THE WILLCOX & GIBBS SEWING MACHINE COMPANY
AND THE WEST VIRGINIA CONNECTION

My interest in this machine

I have always had an eye for beautiful machines.  Early sewing machines were often considered the most beautiful of all the machines man had made up to that point.  Only early guns and clocks rivaled sewing machines for beauty.

Years ago I was visiting the antique mall in South Charleston, where I spied the machine you see above.  I immediately had to have it.  I was an upholsterer and had seen many old machines,  but never really thought of owning one just for the heck of it.  But this one was different.  First however,  I came home and did some research on it.  As I soon learned,  the company had quite a history which only added to my interest in owning it.  The following day I bought it. Turns out that my machine is museum quality.  There are very few left in this condition and I have yet to see one as good as mine.

 Wilcox & Gibbs Parts

I have every part made for this machine and then some.



If you've ever opened a big bag of flour, pet food, salt, litter, or any of a hundred other items that come in a bag with a sewn top,  you've used the process that  James Gibbs invented:  The Chain Stitch Sewing Machine.

HERE'S THE WV CONNECTION

ON THE DIVIDING LINE between Augusta and Rockbridge counties Virginia lies Walnut Grove,  home of Cyrus Hall McCormick, inventor of the reaper. McCormick's invention assured him of lasting fame and recognition, but in a nearby village lived another inventor whose accomplishments were overshadowed by his competitors and whose work is little remembered outside his native Rockbridge county.

James Edward Allen Gibbs invented a sewing machine and founded a company to market it which is still in existence today. He is the only inventor outside of the New England states to produce a sewing machine. Yet Elias Howe and Isaac Singer are the names usually associated with the history of the early sewing machine and few have ever heard of James Edward Allen Gibbs.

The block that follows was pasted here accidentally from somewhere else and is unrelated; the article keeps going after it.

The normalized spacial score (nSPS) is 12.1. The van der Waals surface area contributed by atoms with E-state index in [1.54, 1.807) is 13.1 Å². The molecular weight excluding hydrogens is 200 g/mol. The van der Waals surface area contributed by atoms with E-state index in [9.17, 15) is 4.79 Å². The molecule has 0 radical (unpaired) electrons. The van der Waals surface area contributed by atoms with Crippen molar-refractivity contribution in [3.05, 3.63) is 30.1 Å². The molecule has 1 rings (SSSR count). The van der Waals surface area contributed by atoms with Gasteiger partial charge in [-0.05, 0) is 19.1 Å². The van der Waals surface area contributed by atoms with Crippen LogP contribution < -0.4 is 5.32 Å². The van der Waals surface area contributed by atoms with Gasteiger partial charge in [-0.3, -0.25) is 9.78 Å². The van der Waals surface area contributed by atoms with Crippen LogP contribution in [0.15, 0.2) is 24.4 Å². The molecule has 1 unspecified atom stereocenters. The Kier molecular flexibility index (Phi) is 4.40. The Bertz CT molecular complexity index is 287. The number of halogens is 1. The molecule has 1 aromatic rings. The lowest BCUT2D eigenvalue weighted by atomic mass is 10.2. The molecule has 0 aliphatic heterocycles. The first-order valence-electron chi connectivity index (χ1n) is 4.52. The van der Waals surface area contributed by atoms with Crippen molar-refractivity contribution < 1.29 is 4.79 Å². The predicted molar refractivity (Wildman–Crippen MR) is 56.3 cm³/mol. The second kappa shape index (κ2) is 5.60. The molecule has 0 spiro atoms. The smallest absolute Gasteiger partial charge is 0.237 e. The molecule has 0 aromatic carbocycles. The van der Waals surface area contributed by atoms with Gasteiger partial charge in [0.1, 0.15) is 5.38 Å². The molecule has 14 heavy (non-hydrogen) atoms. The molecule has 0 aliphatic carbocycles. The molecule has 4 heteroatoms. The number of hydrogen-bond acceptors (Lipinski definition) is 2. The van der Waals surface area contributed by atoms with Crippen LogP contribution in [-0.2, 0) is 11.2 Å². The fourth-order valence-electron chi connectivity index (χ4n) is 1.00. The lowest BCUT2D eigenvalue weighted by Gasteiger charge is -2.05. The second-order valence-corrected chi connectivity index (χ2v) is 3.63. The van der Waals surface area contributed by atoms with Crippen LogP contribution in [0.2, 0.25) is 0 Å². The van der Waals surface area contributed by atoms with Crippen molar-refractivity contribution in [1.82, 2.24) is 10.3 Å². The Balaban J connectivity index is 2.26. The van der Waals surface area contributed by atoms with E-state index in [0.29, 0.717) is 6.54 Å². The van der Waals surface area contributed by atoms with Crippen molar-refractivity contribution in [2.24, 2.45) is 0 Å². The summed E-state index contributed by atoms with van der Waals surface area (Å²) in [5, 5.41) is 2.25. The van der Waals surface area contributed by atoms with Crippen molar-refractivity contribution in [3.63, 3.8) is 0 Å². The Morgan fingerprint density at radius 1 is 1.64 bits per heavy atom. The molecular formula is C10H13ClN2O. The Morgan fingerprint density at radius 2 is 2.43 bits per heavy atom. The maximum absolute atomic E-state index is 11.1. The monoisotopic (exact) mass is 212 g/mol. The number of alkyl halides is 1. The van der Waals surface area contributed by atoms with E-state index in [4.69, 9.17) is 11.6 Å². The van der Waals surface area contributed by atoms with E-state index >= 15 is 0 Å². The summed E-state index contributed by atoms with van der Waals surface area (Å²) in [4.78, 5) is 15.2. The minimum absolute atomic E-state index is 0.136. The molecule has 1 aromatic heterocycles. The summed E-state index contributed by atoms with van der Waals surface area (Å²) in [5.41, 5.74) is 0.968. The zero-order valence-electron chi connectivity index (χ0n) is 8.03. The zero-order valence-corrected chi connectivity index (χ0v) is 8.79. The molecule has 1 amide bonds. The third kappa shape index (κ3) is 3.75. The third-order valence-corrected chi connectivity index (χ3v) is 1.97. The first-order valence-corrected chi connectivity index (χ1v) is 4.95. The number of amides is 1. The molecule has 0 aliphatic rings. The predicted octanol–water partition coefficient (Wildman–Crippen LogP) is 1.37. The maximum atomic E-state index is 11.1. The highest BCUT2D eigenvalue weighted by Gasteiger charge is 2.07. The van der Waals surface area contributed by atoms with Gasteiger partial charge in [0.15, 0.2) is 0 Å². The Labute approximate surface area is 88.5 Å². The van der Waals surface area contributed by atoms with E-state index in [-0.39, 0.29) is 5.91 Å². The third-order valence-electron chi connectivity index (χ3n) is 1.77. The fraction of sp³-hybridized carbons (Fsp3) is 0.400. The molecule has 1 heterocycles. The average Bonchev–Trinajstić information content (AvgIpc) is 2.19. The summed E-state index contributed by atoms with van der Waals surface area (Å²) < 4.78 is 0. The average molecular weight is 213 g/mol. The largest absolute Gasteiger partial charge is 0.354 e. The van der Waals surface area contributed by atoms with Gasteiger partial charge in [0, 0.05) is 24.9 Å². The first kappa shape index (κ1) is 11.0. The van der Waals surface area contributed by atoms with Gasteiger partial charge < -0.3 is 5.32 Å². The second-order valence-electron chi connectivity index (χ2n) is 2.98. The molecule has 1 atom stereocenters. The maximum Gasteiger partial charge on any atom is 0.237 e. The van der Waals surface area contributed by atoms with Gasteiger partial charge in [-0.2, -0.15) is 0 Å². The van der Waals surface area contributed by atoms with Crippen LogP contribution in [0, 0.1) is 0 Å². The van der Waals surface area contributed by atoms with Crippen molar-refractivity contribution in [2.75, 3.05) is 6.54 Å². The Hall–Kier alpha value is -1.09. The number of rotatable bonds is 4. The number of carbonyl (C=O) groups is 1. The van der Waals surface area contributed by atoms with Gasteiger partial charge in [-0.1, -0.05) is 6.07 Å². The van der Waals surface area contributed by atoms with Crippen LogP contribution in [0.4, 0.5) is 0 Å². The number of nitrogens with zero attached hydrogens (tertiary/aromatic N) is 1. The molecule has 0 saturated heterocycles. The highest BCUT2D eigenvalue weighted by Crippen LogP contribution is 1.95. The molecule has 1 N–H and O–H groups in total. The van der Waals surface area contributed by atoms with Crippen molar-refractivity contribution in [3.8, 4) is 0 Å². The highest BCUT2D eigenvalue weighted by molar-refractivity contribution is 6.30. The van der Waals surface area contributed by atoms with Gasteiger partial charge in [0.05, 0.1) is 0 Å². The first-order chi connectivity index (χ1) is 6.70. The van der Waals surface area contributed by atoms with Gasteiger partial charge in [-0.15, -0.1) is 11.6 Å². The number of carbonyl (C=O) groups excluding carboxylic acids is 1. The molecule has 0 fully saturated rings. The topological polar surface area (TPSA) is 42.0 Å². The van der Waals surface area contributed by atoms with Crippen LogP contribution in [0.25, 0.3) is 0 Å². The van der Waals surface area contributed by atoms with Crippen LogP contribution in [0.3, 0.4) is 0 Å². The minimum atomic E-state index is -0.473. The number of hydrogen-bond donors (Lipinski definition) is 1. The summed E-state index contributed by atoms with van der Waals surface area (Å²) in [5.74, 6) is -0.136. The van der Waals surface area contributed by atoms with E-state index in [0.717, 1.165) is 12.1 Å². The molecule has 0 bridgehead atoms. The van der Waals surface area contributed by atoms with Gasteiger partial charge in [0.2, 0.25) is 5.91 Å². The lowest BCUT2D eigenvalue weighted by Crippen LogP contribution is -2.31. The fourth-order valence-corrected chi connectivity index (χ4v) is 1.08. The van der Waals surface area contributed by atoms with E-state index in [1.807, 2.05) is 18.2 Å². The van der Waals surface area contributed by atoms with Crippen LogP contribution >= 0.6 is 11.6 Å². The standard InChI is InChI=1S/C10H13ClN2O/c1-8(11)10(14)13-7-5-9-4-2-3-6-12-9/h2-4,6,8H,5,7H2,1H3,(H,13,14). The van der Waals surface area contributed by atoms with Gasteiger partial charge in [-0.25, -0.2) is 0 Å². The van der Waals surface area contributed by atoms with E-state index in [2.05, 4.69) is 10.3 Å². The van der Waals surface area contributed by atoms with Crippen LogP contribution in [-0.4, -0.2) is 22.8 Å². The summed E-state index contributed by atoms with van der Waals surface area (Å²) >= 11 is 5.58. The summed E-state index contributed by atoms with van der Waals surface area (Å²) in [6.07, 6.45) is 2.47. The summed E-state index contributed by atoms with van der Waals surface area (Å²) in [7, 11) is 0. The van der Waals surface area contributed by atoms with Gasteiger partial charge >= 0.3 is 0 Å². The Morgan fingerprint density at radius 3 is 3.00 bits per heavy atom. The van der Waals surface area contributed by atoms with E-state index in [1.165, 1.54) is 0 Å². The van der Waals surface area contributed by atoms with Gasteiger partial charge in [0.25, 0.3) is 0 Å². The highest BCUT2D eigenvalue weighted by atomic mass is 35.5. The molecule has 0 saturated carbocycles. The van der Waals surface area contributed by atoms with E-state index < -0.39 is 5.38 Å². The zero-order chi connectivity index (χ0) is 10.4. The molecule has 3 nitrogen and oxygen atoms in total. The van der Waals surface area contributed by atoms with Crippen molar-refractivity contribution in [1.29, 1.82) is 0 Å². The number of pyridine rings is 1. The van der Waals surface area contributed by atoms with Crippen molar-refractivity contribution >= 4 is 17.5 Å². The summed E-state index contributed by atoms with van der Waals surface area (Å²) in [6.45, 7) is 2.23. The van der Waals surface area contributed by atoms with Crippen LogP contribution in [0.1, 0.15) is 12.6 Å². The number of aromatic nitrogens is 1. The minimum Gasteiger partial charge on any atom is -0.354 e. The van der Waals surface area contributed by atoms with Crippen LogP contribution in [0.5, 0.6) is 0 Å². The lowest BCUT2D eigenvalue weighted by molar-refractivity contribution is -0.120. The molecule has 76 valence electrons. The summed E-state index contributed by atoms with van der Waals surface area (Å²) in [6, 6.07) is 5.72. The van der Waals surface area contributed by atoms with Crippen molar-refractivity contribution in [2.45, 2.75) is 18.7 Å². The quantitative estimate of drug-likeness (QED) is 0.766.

From 1845 until 1856 when he patented his sewing machine, Gibbs worked at various occupations and in several different locations. For awhile he rented a building and operated a carding mill ( Before wool can be spun into yarn for knitting or weaving into cloth, it first must be brushed, or carded ) in Lexington Virginia, but finding himself debt ridden, he left there in the early 1850s and went to Huntersville in Pocahontas County, now in West Virginia. (Huntersville still exists and is only 6 miles East of Marlington) Gibbs became a partner in another carding business, but sold his interest when that business, too, proved to be unsuccessful.

After leaving the carding business, Gibbs engaged in a variety of activities. He joined a surveying team in Randolph County, also in present-day West Virginia. On a surveying expedition he suffered a serious injury when, while cutting down a small pine tree, his ax slipped, cutting through his right knee cap. His companions took him to the home of Alexander Logan at Mingo Flat  (the town is still there half way between Snowshoe and Valley Head WV) where for six months the Logan family, and especially William Logan, nursed him through to his recovery.

(After the Civil War, when fortune had favored Gibbs and taken everything from William Logan, Gibbs aided Logan in establishing a store at Midway, Virginia.)  The knee injury, however, prevented Gibbs from resuming his career as a surveyor and he became a carpenter and a millwright. In the winter of 1851-52, he built a grist and sawmill for Colonel Samuel Given in Nicholas County.

While engaged in this project, he met Colonel Given's daughter, Catherine. The dark-haired young man with the big nose and sharp blue eyes could not have been called handsome, but he had a strong personality, and a social nature that Catherine must have found charming for they were married on August 25, 1852.

Refusing his father-in-law's offer of 500 acres of land and the equipment to start a farm, Gibbs returned with his wife to Pocahontas County where he continued to work as a carpenter.

Elias Howe, William O. Grover, William E. Baker, Isaac Singer and others, patented sewing machines in the early 1850s and revolutionized the clothing industry. In 1855, Gibbs saw a woodcut of a Grover and Baker sewing machine in a newspaper advertisement. It was the first image of these new contraptions that he had seen and there was little to show him how it worked.

All that was shown in the woodcut was the top half of the machine. Nothing indicated that more than one thread was used to form the stitch or indeed how the stitches were made. Gibbs decided that only one thread was used and since his curiosity was aroused, he formed in his mind a method for producing a single thread stitch. He later described the experience, saying:

"As I was then living in a very out-of-the-way place, far from railroads and public conveyances of all kinds, modern improvements seldom reached our locality, and not being likely to have my curiosity satisfied otherwise, I set to work to see what I could learn from the woodcut, which was not accompanied by any description.